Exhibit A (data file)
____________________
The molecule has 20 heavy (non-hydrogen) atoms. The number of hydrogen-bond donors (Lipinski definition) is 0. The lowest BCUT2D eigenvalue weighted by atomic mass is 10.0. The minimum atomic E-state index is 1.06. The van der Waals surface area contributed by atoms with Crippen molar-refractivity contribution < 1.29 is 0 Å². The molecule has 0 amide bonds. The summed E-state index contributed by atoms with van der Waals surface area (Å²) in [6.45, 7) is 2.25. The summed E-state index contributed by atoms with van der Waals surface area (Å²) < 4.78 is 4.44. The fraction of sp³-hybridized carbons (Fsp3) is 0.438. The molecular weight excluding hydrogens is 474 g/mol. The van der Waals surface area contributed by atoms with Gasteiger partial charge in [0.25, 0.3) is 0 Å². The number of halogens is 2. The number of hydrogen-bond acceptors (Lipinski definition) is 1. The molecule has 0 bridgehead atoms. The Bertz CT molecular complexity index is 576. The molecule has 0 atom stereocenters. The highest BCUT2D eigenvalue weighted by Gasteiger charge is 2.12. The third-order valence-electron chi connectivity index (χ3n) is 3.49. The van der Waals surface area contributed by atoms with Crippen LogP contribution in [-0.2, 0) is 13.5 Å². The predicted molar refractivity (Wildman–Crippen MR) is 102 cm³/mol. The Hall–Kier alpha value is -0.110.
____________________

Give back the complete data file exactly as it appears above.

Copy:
The molecule has 20 heavy (non-hydrogen) atoms. The number of hydrogen-bond donors (Lipinski definition) is 0. The lowest BCUT2D eigenvalue weighted by atomic mass is 10.0. The minimum atomic E-state index is 1.06. The van der Waals surface area contributed by atoms with Crippen molar-refractivity contribution < 1.29 is 0 Å². The molecule has 0 amide bonds. The summed E-state index contributed by atoms with van der Waals surface area (Å²) in [6.45, 7) is 2.25. The summed E-state index contributed by atoms with van der Waals surface area (Å²) < 4.78 is 4.44. The fraction of sp³-hybridized carbons (Fsp3) is 0.438. The molecular weight excluding hydrogens is 474 g/mol. The van der Waals surface area contributed by atoms with Gasteiger partial charge in [0.25, 0.3) is 0 Å². The number of halogens is 2. The number of hydrogen-bond acceptors (Lipinski definition) is 1. The molecule has 0 bridgehead atoms. The Bertz CT molecular complexity index is 576. The molecule has 0 atom stereocenters. The highest BCUT2D eigenvalue weighted by Gasteiger charge is 2.12. The third-order valence-electron chi connectivity index (χ3n) is 3.49. The van der Waals surface area contributed by atoms with Crippen LogP contribution in [-0.2, 0) is 13.5 Å². The predicted molar refractivity (Wildman–Crippen MR) is 102 cm³/mol. The Hall–Kier alpha value is -0.110.